One of the active fields in applied probability, the last two decades, is that of large deviations theory i.e. the one dealing with the (asymptotic) computation of probabilities of rare events which are exponentially small as a function of some parameter e.g. the amplitude of the noise perturbing a dynamical system. Basic ideas of the theory can be tracked back to Laplace, the first rigorous results are due to Cramer although a clear definition was introduced by Varadhan in 1966. Large deviations estimates have been proved to be the crucial tool in studying problems in Statistics, Physics (Thermodynamics and Statistical Mechanics), Finance (Monte-Carlo methods, option pricing, long term portfolio investment) and in Applied probability (queuing theory). The aim of this work is to describe one of the (recent) methods of proving large deviations results, namely that of projective systems. We compare the method with the one of projective limits and show the advantages of the first. These advantages are due to the fact that: 1) the arguments are direct and the proofs of the basic results of the theory are much easier and simpler; 2) we are able to extend most of these results using suitable projective systems. We apply the method in the case of a) sequences of i.i.d. r.v.’s and b) sequences of exchangeable r.v.’s. All the results are being proved in a simple “unified” way.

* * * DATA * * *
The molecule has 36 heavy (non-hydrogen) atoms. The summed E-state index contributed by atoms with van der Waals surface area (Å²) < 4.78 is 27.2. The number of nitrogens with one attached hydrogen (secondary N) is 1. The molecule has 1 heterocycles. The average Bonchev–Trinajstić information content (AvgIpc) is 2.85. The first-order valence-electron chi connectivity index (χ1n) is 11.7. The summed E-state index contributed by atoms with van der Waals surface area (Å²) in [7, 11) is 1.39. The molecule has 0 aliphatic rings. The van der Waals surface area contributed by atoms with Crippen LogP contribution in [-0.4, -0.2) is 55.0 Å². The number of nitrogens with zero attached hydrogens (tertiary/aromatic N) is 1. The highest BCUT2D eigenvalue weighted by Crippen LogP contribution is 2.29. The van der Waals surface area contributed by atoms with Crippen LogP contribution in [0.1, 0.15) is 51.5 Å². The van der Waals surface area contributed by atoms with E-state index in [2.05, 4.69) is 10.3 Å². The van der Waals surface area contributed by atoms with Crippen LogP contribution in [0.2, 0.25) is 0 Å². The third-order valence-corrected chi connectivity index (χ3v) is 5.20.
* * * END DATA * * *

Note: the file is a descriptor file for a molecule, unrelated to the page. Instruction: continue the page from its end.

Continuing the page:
A. de Acosta, “Exponential Tightness and Projective Systems in Large Deviation Theory,” In: D. Pollard, E. Togersen and G. Yang, Eds., Festschrift for Lucien Le Cam, Springer, New York, 1997, pp. 143-156,
 T. Daras, “Large and Moderate Deviations for the Empirical Measures of an Exchangeable Sequence,” Statistics & Probability Letters, Vol. 36, No. 1, 1997, pp. 91-100. doi:10.1016/S0167-7152(97)00052-7